The Case For Intervention In Iraq

As long time readers know, I am generally skeptical to U.S. military interventions. I opposed the 2003 Iraq war, the 2011 intervention in Libya and intervention in Syria against the Assad regime.

That wasn’t because I’m a pacifist, because I’m not. I do believe that military action is sometimes justified. No, it was because I am skeptical to intervening in conflicts that don’t affect us, and because I feared that what would replace the targeted regimes would be even worse, or more specifically more Islamist. As bad as Saddam Hussein, Moammar Qadaffi and Bashar al-Assad were, they were at least relatively secular, unlike many of the groups fighting them.

These fears turned out, unfortunately, to be very justified. Libya has descended into chaos, with islamists controlling much of the country. And large parts of Syria and Iraq has fallen into the hands of the really extremist Islamist group the Islamic State (IS) ,formerly known as the Islamic State of Iraq and the Levant (ISIL) alternatively the Islamic State of Iraq and Syria (ISIS).

However, when it comes to bombing IS, the argument that the alternative could be worse isn’t applicable. IS is about as bad as it could possibly get, as it stands for extreme Islamic theocracy combined with a genocidal attitude to Yezidis, Christians, Shia Muslims and all others who aren’t Sunni Muslims. It’s basically extreme Islamic fundamentalism combined with Nazism.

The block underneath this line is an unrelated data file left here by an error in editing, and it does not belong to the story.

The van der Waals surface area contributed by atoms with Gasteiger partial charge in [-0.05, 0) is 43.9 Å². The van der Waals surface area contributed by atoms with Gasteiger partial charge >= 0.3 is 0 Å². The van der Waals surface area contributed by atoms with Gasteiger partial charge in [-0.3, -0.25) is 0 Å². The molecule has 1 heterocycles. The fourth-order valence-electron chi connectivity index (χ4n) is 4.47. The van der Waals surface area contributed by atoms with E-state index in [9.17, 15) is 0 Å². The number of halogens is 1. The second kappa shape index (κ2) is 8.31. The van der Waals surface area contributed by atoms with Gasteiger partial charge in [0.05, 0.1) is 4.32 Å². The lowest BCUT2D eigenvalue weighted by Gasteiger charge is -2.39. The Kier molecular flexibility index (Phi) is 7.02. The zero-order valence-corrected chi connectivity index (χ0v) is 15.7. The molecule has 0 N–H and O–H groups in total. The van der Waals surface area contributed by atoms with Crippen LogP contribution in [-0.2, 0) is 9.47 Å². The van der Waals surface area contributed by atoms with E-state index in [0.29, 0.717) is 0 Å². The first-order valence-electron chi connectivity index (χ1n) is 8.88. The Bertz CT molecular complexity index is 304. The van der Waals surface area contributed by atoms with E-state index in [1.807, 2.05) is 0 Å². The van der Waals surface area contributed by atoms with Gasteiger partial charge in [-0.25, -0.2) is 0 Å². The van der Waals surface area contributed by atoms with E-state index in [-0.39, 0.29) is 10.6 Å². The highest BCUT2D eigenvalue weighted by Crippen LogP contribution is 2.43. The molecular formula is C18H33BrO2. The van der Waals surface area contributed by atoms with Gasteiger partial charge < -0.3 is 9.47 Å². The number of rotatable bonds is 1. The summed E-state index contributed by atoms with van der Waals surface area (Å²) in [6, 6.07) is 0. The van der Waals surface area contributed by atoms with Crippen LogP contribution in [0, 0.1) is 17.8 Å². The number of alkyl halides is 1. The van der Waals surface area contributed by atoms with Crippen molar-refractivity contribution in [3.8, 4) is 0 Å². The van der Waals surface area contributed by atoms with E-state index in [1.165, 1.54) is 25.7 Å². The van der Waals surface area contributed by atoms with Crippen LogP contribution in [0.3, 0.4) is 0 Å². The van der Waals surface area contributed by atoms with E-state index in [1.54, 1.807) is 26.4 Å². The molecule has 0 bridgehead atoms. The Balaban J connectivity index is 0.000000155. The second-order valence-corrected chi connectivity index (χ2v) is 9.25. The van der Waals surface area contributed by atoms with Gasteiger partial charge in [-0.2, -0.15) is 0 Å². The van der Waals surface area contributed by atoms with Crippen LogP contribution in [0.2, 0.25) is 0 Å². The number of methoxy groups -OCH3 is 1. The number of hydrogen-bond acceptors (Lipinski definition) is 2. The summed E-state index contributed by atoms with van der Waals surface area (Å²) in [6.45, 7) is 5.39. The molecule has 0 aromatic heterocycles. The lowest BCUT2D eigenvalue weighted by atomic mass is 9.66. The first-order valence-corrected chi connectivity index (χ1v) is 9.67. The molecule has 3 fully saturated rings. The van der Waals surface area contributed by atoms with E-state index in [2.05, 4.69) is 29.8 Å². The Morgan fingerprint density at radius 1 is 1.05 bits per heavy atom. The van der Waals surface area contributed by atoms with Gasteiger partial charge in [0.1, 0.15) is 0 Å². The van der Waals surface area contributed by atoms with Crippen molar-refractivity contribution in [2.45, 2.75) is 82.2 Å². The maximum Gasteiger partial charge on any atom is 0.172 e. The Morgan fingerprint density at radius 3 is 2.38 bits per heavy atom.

While the realistic alternatives, the Iraqi Shi’ite dominated government and the Kurdish government are flawed (particularly the former), they are far less evil than IS

Some argue against U.S. intervention against IS because previous interventions, the invasion of Iraq and the support of the insurgency against the Assad regime in Syria, helped create IS. I agree with the theory that IS is largely the unintentended result of previous misguided interventions, but that is all the more reason why the U.S. has a moral responsibility to correct its previous mistakes.

Those who think that intervention is unjustified needs to listen to this plea from a Yezidi pleaing for help against the IS’ attempted genocide



  1. We need to learn from the great British historian Herbert Butterfield who taught that diplomats should always act with humility because they never know what hidden forces will be unleashed with war. No one could see the disasters that have resulted from the invasion of Iraq before the invasion.

  2. Pingback: Bad Idea To Support “Moderate Syrian Rebels” | Stefan Karlsson's blogg

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